Tuesday, October 1, 2013

Church and Healthcare

Facebook, Twitter, radio, TV, they are all abuzz with the events of today being the official start of Obamacare, or the Affordable Care Act.  I posted this on Facebook today; "A simple reminder today..."Health care is a basic human right." - ¶162 of the United Methodist Disciple"

As I commented to comments I reflected with a little bit of sadness.  I am realizing that we, as the Church (note BIG 'C') have really moved out of the healthcare arena.  Probably due to cost involved, liability, and the fact that once money was being made the vultures moved in. 

In my hometown of Charlotte, NC one of the two major hospital went through a name change.  What use to be called Presbyterian Hospital is now known as Novant Health.  Their logo looks like N: but that is another story.

What is sad is that originally Presbyterian Hospital was started by the Presbyterians of our area.  It was a simple 20 bed medical center.  Now is attempting to lose all relevance with its denominational past.  "Novant Health" removes all connotations that Christians, seeking to follow God's will to help the sick and the least of these in our area.

What would it be like for the church to feel the call again?  What would it be like for the people of Christ to take Matthew 25 seriously and reach out to the least and the lost, the SICK?  What would it be like for the church to offer healthcare to the poor and not leave it up to our government?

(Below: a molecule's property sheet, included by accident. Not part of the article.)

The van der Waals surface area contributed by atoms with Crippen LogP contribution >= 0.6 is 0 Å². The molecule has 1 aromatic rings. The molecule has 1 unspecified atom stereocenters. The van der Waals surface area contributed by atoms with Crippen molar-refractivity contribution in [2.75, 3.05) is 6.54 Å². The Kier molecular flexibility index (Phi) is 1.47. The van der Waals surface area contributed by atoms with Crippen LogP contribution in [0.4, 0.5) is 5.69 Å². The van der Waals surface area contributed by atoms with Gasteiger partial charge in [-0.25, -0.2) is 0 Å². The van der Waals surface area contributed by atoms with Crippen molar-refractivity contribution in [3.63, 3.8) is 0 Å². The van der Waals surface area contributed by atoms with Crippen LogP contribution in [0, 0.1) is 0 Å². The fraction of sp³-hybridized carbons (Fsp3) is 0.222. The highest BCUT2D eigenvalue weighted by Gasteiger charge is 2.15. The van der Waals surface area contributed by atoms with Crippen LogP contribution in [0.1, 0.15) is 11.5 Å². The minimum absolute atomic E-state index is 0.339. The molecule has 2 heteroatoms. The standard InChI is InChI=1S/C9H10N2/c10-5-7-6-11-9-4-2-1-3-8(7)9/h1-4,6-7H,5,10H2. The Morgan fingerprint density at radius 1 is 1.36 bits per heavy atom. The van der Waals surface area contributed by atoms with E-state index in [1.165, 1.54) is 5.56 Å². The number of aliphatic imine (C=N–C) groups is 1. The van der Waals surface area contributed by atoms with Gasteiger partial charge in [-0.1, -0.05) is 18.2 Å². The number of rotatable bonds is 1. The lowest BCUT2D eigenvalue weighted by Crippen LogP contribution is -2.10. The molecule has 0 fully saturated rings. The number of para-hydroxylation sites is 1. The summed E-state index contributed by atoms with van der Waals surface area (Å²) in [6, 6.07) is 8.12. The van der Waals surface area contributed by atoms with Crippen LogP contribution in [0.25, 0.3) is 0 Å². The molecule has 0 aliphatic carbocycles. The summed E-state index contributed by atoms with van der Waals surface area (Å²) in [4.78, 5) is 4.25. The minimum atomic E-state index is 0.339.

Is it because it costs too much?  We cannot afford the liability costs?  Are we simply scared? 

I feel we, as the Church in the US, have taken, in general, a back seat and are simply hoping the government will fix the problems instead of letting Jesus do it through us.

2 comments:

Tom Lambrecht said...

I agree with your heart on this, Jim. It seems like the church ought to be doing more with regard to health care. I am afraid, however, that it would be cost-prohibitive to do that today. 100 years ago, it was a matter of getting a building, some basic equipment, and a few doctors and nurses, and you had a practice. Now the basic equipment costs hundreds of thousands of dollars. I just don't know how it could be done.
If health care is a right (as we say in the Discipline), then I think it becomes government's responsibility to ensure that all citizens have access to quality health care. Philosophically, I would rather the government didn't get involved, but I see no other way to accomplish universal health care. I would be in favor of just expanding Medicare to cover everybody (perhaps phase it in over a period of years).

Cynthia Astle said...

Jim, this is a simple yet profound and heartfelt statement regarding health care. I'm picking it up for reprint on United Methodist Insight this week.